Ironically, it seems that Mr Harper may have fallen foul of a forged document himself.
The news of Mr Harper's resignation emerged on Saturday 8th February 2010. In a letter to the Prime Minister, Mr Harper said that he had asked the unnamed woman for proof that she was entitled to work in the UK when he first employed her as the cleaner at his London flat in 2007.


Indefinite leave to remain

Mr Harper claims that, at the time, she had presented him with a letter from the Home Office saying that she had indefinite leave to remain in the UK. As required by law, he says, he took copies of this letter and employed her.

Later, in 2013, while piloting the Immigration Bill through parliament, he said, 'I thought it prudent to check that all my documents were in order for my cleaner. I undertook an extensive search to locate the copies of documents I had taken but unfortunately I was unable to locate them'.

Consequently, he asked his cleaner for further copies of the same documents which were provided on 4th and 5th of February 2014.



Cleaner did not have ILR

Mr Harper told the Prime Minister, 'On 5 February, I asked my private office to check the details with immigration officials to confirm that all was in order. I was informed on the morning of 6 February that my cleaner did not, in fact, have indefinite leave to remain in the United Kingdom. I immediately notified the Home Secretary and my Permanent Secretary'.

Mr Harper gave the details of the unnamed woman, who is from Colombia, to the UK's border enforcement authorities.

Labour's shadow immigration minister David Hanson said 'I understand and respect the decision Mark Harper has taken today.



Harper in 'a difficult position'

'As immigration minister he has argued in parliament for landlords to be required to carry out checks on every tenant. So this information about Mark Harper's employee does put him in a difficult position'.

Shami Chakrabarti is the civil rights group Liberty was less charitable. She said that it was a 'bitter irony' that Mr Harper should 'fall foul of a mad and toxic immigration debate' which he had helped to create as a member of the Coalition government.

Global Visa Support offers a variety of programs in United Kingdom. Please visit our UK page for more information:

Thursday, February 13, 2014

Increased chance of US immigration reform in 2014

There are signs that the Republican leadership in Congress is serious about delivering immigration reform in 2014 though it seems that, if it comes, it may not be on President Obama's terms.

Republican insiders in Washington say that John Boehner, the speaker of the House of Representatives (or 'The House' as it is known)told Republican Representatives that senior Republicans will lay out a series of 'principles for immigration legislation' early in 2014, perhaps even before the start of February.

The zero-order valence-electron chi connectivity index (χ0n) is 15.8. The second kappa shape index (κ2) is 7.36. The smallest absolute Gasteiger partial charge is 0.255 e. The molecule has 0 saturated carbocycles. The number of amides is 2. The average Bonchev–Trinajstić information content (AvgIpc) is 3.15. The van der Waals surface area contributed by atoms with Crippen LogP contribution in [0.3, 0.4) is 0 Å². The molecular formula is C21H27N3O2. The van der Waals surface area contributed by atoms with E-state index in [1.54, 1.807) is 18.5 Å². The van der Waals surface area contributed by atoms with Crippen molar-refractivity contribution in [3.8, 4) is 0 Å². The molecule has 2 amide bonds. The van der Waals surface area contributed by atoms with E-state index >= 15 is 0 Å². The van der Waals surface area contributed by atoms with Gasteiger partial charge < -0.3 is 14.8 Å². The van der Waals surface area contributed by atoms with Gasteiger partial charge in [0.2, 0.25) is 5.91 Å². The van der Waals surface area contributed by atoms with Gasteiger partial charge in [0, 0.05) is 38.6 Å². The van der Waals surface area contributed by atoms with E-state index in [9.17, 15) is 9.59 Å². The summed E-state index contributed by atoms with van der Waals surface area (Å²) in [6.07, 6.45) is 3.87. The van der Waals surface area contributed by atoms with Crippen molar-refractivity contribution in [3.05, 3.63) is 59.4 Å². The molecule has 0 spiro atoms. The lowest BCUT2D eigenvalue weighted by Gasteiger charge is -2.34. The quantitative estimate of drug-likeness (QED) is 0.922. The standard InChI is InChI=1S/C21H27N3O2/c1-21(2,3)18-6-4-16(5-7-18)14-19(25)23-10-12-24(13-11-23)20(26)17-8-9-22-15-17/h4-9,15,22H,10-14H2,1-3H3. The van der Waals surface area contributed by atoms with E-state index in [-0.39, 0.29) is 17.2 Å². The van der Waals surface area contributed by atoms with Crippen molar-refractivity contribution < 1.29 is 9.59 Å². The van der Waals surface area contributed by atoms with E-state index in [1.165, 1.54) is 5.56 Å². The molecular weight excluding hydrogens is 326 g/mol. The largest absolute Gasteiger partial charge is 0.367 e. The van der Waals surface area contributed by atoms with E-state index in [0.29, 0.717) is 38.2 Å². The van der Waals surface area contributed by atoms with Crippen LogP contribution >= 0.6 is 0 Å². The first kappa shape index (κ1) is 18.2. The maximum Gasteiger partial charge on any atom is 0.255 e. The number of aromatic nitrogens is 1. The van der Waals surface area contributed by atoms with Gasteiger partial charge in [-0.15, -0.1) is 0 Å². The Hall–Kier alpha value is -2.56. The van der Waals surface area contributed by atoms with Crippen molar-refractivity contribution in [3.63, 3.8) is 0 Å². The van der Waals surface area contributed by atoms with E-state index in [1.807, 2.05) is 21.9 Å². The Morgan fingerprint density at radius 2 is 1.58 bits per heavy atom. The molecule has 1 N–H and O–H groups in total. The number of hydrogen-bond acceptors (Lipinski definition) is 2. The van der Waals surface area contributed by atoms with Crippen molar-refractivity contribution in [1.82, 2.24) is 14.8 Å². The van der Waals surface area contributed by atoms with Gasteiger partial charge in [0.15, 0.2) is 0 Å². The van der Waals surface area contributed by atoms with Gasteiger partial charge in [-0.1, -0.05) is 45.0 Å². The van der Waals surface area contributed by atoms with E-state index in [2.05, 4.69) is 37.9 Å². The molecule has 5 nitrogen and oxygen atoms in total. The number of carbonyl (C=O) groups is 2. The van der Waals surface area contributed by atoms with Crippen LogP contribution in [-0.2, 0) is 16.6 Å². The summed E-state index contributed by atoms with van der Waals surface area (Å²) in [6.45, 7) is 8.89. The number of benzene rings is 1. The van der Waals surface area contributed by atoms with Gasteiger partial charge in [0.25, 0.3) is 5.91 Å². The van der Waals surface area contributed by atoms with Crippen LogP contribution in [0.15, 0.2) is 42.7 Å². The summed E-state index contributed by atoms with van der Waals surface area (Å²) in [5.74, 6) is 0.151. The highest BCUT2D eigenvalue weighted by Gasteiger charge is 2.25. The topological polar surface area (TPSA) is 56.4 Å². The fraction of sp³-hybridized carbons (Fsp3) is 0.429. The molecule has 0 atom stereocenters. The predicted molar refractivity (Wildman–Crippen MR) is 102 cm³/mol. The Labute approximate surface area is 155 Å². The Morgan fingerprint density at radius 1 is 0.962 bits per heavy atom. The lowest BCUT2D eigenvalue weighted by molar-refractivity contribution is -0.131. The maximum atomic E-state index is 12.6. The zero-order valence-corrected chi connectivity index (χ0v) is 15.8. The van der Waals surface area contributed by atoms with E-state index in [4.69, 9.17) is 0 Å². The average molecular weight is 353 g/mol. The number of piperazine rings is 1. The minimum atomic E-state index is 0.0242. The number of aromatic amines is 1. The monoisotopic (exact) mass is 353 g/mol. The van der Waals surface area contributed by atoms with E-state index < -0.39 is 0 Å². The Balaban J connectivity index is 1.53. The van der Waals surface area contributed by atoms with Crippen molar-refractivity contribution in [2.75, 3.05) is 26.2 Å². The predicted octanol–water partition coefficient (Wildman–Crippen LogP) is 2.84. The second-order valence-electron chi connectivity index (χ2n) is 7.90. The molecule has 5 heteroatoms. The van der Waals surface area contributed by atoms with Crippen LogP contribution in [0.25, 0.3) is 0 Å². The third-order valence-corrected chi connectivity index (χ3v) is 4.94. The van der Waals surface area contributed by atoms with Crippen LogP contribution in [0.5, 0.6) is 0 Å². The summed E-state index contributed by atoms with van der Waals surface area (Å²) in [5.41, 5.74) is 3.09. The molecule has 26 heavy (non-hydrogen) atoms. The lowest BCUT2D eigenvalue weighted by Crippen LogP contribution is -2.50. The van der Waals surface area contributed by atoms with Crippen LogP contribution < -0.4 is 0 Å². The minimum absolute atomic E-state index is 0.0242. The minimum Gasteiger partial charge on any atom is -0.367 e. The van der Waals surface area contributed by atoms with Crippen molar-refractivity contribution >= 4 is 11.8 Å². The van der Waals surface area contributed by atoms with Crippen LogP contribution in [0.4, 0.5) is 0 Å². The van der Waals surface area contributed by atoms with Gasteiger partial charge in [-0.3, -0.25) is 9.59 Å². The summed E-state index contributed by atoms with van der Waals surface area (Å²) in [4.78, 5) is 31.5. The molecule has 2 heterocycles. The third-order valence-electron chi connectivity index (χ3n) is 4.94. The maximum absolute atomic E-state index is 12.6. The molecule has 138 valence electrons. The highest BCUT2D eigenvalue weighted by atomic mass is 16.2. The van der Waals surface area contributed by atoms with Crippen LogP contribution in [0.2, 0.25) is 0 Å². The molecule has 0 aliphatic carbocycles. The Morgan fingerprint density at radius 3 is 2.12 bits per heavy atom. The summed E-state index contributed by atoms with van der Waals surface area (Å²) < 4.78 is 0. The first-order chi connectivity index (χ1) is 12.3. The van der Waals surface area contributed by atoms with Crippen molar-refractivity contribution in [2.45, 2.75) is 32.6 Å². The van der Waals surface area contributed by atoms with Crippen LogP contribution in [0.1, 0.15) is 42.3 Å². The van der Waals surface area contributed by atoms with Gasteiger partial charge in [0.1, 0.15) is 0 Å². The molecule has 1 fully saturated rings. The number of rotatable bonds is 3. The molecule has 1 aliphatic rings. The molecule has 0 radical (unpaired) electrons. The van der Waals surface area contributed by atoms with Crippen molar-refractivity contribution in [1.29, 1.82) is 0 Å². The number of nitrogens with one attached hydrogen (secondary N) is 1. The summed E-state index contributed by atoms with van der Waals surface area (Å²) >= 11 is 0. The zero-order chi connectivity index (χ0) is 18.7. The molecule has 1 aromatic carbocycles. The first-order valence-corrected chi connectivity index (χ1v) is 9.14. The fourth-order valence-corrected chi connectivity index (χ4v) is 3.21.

The House is preparing, insiders say, to introduce reforms which could
  • Make it easier for US firms to hire specialist workers from abroad (particularly in the STEM subjects of science, technology, engineering and mathematics)
  • Increasing border security to prevent further illegal immigration
  • Improve the E-Verify system so that firms would be able to check the immigration status of workers before employing them
  • Increase the number of visas available for low-skilled workers in construction and agriculture
  • Provide a 'pathway to citizenship' for some of the 11.5m people currently living illegally in the US.



Single issue bills

Republican insiders say that the House intends to introduce a series of single issue bills rather than pass one comprehensive reform bill which would deal with all the issues at once.

This decision puts the House and the Senate and the Democrats and the Republicans at loggerheads.

The Democrats have said that they are not prepared to pass a series of single-issue bills but want to pass one comprehensive reform bill. This is because they do not trust the Republicans to deal with the issue of creating a 'pathway to citizenship' unless that pathway is linked inextricably with other reforms.



Senate bill

And, the Senate has already passed a bill, The Border Security, Economic Opportunity and Immigration Modernization Act 2013 which deals with all of these issues. The bill was drafted by a bipartisan group of senators, (four Republicans and four Democrats) and has been presented by President Obama as a compromise in which neither party gets everything it wants. The Senate bill is the President's preferred option.

In order to become law, the Senate bill would also have to be passed by the House but Mr Boehner who, as speaker, decides what legislation the House votes on, has refused to allow a vote on this bill.

But some pro-immigration campaigners are optimistic that the Republicans may be ready to create a pathway to citizenship. Angela Kelley of the pro-immigration Center for American Progress said 'Based on what we've heard, the fact that the undocumented are going to be mentioned [by the Republicans] in terms of legalizing, instead of just deporting, is a sea change'.